Berko: An investor Rx for Pfizer
Thursday, July 24, 2014 6:00 AM
Dear Mr. Berko:
I know that Pfizer Inc. has made several big drug company purchases in the past 10 years, and Wyeth (I used to work for that company) was one of them. But its failure to buy AstraZeneca concerns me. I’ve owned 600 shares of Pfizer since you recommended it at $28 in 2003. It did rise to $39 six months later, but as a long-term investment, this stock is a disaster. Is there any reason that I should not sell it? For the record, Wyeth was a fine company until Pfizer took it over.
-- J.D., Fort Walton Beach, Fla.
I admit that Pfizer’s (PFE-$30.41) share value poorly reflects its various acquisitions – such as its purchase of Warner-Lambert in 2000, which included Parke-Davis and Wilkinson Sword, its acquisition of Pharmacia in 2002, which included G.D. Searle and Upjohn, its purchase of Wyeth in 2009 and its acquisition of King Pharmaceuticals in 2010. Frankly, I can’t remember when a series of superb pharmaceutical acquisitions has ever produced such stinky results. Though I don’t have supporting numbers, my gut tells me that the acquisitions of these fine pharmaceutical companies destroyed shareholder value instead of enhancing it. Certainly, PFE’s share performance in the past decade has been one of the most profound disappointments (its Zoetis spinoff in 2012 notwithstanding) for individual investors since John Thain (a Harry Reid look-alike) was appointed president of the New York Stock Exchange so it could be rigged for computerized trading.
But no – a thousand times no – don’t sell your PFE. Though some believe that PFE’s stock couldn’t look much worse, its 3.4 percent dividend ($1.04) is likely to grow to $1.30 by 2018. And like many frustrated investors who sell a well-known, poorly performing company after a decade of patience, you might see PFE’s share price jump 20 percent within a month if you were to sell, just to spite you. If Pfizer’s management truly wishes to improve its shareholder value, the company ought to dissolve itself and allow Warner-Lambert, Wyeth, G.D. Searle, Upjohn and Pharmacia to become public companies again. I can’t imagine a more effective way to reward patient shareholders. Meanwhile, contrary to Wall Street opinion, PFE’s poorly managed attempt to buy AstraZeneca PLC (AZN-$75.01) is still treading water. It could happen before year’s end.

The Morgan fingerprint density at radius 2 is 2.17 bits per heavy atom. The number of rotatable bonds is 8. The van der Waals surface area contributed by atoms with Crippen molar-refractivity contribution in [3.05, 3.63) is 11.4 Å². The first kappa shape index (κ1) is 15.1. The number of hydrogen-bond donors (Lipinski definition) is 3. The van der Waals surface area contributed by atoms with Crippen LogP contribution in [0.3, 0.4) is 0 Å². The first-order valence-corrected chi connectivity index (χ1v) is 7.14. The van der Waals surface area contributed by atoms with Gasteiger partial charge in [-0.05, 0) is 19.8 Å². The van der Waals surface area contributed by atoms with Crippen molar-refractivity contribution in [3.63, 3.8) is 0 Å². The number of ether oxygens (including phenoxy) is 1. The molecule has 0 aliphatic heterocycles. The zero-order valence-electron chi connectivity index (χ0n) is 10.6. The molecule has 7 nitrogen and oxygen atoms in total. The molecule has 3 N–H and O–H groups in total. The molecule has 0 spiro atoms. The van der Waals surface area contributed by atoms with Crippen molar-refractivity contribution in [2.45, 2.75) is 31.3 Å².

PFE’s 6.3 billion shares are on track to earn $1.91 in 2015, up from $1.67 this year, and the dividend may be increased to $1.11, offering a 3.65 percent yield on the current price. That’s a good yield, and it should improve annually over the coming decade. Though Lipitor has become a shell of its former self (generic competition), blockbusters Prevnar, a vaccine for pneumococcal disease, and Lyrica, a relief from fibromyalgia and diabetic nerve pain, should contribute over 20 percent of revenues this year. PFE’s oncology revenues may rise by 30 percent, and notable though infant-stage drugs such as Inlyta and Xalkori are expected to produce more than $2.3 billion in revenues in 2015.
PFE’s pipeline remains one of the best in the business. Its Xeljanz could be a game changer in the rheumatoid arthritis market, and its Eliquis is expected to be a blockbuster drug for atrial fibrillation. And three drugs, two of them with no name besides a weird identity such as rLP2086, currently in late-stage trials may bring smiles to shareholders’ faces if the shareholders are patient for a couple of years. PFE has developed an impressive and unique database of intellectual insights into drug development that will improve its effectiveness in bringing new drugs to the market. And the company is able to harness enormous cash flow from its current product portfolio to support continuing discoveries of next-generation drugs. The average cost to bring a new drug to market exceeds $800 million because of the Food and Drug Administration’s stumbling bureaucracy. Fortunately, PFE may have the best sales force in the business. While they help market drugs developed by PFE, they make the company attractive for smaller pharmaceuticals that need to distribute their products.
Give PFE another dozen months, and be comfortable getting a 3.4 percent dividend yield while you wait. If PFE doesn’t make a solid price turn in 12 months, write me again.
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